“Watercress is ranked number one on the Centers for Disease Control and Prevention’s Powerhouse Fruits and Vegetables List with a nutrient density score of 100/100. Nutrient density compares the nutrients a food contains to the calories it provides, meaning that watercress is an extremely nutrient-dense food at only 4 calories per cup,” HowToCook.Recipes writes. “Watercress contains large amounts of vitamin K, which is essential for healthy blood clotting and strong bones. Watercress is also packed with vitamin A, which is important for healthy vision and keeping organs functional by supporting cell division.”

Food Republic reports their study findings: “Watercress ranks as the most nutrient-rich vegetable, while other leafy greens like chard, chicory and lettuce rank well.”

Watercress (Photo by Nebular Group on Unsplash)

3. Broccoli reveals what’s in it for you when you eat broccoli: “They’re rich in glucoraphanin, a compound that is converted into the powerful antioxidant sulforaphane. This may help to improve blood sugar and cholesterol levels as well as fight against oxidative stress. Glucoraphanin is linked to helping protect against certain types of cancer, a pretty major benefit. Broccoli is also an unexpected source of calcium, with 43 milligrams per cup.”

According to Almanac, “This popular dark green vegetable is a nutrition superstar, high in antioxidants that fight cancer. Beneficial for: Inhibiting cancerous cells. Great source of: Folate, fiber, calcium, vitamins A and C.”

“Broccoli is an antioxidant-rich cruciferous vegetable that can protect against adverse health conditions. Cruciferous veggies contain sulfur-containing phytochemicals called glucosinolates (and their byproduct sulforaphane). These sulfur-containing compounds support immune function and normal inflammatory processes and help the body remove toxins through natural detoxification processes of the liver. Research supports that intake of cruciferous vegetables is protective,” MindBodyGreen claims.

green plant on black textile
Broccoli (Photo by Miles Peacock on Unsplash)

4. Carrots

Ever heard that carrots are good for your eyes? GoodHousekeeping backs that up, saying, “Carrots are full of phytochemicals, such as beta-carotene, that your body converts to vitamin A, which helps with vision — especially at night. Studies also associate consumption of carotenoid-containing foods, like carrots, with a decreased risk of breast cancer. Carrots contain vitamins K and C, as well as potassium. The fiber contents of carrots can also help you meet your daily fiber needs.”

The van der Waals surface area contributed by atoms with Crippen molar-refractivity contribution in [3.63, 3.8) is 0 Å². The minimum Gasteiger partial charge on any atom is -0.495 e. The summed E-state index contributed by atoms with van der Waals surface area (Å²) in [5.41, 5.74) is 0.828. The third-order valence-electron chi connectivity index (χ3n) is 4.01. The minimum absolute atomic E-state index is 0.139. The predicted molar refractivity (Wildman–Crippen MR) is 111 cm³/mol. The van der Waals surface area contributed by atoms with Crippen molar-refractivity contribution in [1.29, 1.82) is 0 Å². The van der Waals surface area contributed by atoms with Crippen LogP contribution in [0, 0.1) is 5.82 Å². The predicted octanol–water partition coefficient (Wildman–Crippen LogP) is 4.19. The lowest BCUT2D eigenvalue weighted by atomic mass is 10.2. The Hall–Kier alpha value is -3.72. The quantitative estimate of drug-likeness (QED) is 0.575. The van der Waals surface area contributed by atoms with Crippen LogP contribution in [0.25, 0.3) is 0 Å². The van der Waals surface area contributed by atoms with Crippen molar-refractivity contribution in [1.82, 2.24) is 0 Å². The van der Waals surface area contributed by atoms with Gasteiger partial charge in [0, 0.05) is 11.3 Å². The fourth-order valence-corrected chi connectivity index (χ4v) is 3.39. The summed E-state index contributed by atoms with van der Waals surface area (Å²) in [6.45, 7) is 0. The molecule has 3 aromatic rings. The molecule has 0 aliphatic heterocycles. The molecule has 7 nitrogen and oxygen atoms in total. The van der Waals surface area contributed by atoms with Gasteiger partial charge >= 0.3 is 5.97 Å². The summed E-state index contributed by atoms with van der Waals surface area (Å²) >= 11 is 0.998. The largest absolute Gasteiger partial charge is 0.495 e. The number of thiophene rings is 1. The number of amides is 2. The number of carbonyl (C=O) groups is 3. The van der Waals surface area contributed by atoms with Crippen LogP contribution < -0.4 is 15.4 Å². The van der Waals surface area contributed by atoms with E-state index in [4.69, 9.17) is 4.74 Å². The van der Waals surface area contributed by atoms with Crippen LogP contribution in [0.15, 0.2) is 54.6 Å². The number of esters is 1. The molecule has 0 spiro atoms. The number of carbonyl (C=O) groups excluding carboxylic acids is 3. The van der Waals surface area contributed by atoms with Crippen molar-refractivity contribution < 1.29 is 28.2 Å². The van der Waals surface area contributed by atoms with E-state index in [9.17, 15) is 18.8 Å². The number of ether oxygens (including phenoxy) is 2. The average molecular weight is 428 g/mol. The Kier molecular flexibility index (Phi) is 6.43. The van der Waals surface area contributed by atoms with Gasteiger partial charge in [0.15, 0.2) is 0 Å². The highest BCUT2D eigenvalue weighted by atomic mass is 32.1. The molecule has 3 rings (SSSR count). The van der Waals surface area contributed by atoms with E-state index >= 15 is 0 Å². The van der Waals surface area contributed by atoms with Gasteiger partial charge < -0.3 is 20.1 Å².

Carrots may also reduce your risk of colorectal cancer. Eating Well writes, “This nutrient-dense vegetable is rich in vitamin C, beta carotene, fiber and potassium. Carrots also contain compounds that some research has found might reduce risk for certain cancers. One study, published in the journal Nutrients in 2020, found that higher self-reported intake of carrots was associated with a reduced risk of colorectal cancer.” 

Carrots (Photo by Nick Fewings on Unsplash)

5. Beet Greens 

Beets are exceptionally healthy, but don’t throw away their leafy green tops! They’re not just delicious, but WedMD says they have ample benefits: “Beet roots’ edible leafy tops are brimming with vitamin K, which is linked to a lower chance of getting type 2 diabetes. One cup raw provides nearly twice your daily requirement.”

Stacker talks about how they also have vitamins A and C, plus flavonoids: “The leafy top of the beetroot plant, beet greens have more nutritional value than the root itself. They are high in vitamins A, C, and K, and flavonoids B-carotene and lutein, which may help in cancer prevention. They can be found at farmer’s markets year-round and can be added to salads, baked, or sauteed.”

green leaves on brown wooden surface
Beet greens (Photo by Olya on Unsplash)

Did your favorite vegetable make the list? Let us know down below in the comments!

You might also be interested in:


Note: This article was not paid for nor sponsored. StudyFinds is not connected to nor partnered with any of the brands mentioned and receives no compensation for its recommendations. This post may contain affiliate links.